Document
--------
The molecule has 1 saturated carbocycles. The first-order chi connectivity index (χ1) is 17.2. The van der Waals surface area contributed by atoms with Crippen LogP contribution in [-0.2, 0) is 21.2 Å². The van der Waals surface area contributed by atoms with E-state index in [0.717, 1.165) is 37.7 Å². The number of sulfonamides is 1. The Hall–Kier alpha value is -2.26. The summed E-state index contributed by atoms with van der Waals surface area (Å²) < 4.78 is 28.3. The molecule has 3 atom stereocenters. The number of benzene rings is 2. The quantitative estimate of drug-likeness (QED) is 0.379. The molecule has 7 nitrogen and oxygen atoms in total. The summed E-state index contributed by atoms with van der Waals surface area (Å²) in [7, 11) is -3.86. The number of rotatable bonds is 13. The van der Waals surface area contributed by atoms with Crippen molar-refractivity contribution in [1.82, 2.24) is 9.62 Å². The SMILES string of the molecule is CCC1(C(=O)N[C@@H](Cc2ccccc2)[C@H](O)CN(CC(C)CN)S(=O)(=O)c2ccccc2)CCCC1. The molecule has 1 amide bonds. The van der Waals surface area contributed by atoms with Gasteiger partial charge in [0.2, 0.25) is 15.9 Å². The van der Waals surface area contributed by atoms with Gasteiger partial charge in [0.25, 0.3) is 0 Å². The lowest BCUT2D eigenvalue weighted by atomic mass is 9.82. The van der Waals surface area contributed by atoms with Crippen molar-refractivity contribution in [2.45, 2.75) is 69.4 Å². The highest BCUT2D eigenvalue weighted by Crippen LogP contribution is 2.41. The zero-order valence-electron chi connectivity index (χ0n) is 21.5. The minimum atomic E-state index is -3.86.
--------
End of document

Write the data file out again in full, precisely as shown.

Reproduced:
The molecule has 1 saturated carbocycles. The first-order chi connectivity index (χ1) is 17.2. The van der Waals surface area contributed by atoms with Crippen LogP contribution in [-0.2, 0) is 21.2 Å². The van der Waals surface area contributed by atoms with E-state index in [0.717, 1.165) is 37.7 Å². The number of sulfonamides is 1. The Hall–Kier alpha value is -2.26. The summed E-state index contributed by atoms with van der Waals surface area (Å²) < 4.78 is 28.3. The molecule has 3 atom stereocenters. The number of benzene rings is 2. The quantitative estimate of drug-likeness (QED) is 0.379. The molecule has 7 nitrogen and oxygen atoms in total. The summed E-state index contributed by atoms with van der Waals surface area (Å²) in [7, 11) is -3.86. The number of rotatable bonds is 13. The van der Waals surface area contributed by atoms with Crippen molar-refractivity contribution in [1.82, 2.24) is 9.62 Å². The SMILES string of the molecule is CCC1(C(=O)N[C@@H](Cc2ccccc2)[C@H](O)CN(CC(C)CN)S(=O)(=O)c2ccccc2)CCCC1. The molecule has 1 amide bonds. The van der Waals surface area contributed by atoms with Gasteiger partial charge in [0.2, 0.25) is 15.9 Å². The van der Waals surface area contributed by atoms with Gasteiger partial charge in [0.25, 0.3) is 0 Å². The lowest BCUT2D eigenvalue weighted by atomic mass is 9.82. The van der Waals surface area contributed by atoms with Crippen molar-refractivity contribution in [2.45, 2.75) is 69.4 Å². The highest BCUT2D eigenvalue weighted by Crippen LogP contribution is 2.41. The zero-order valence-electron chi connectivity index (χ0n) is 21.5. The minimum atomic E-state index is -3.86.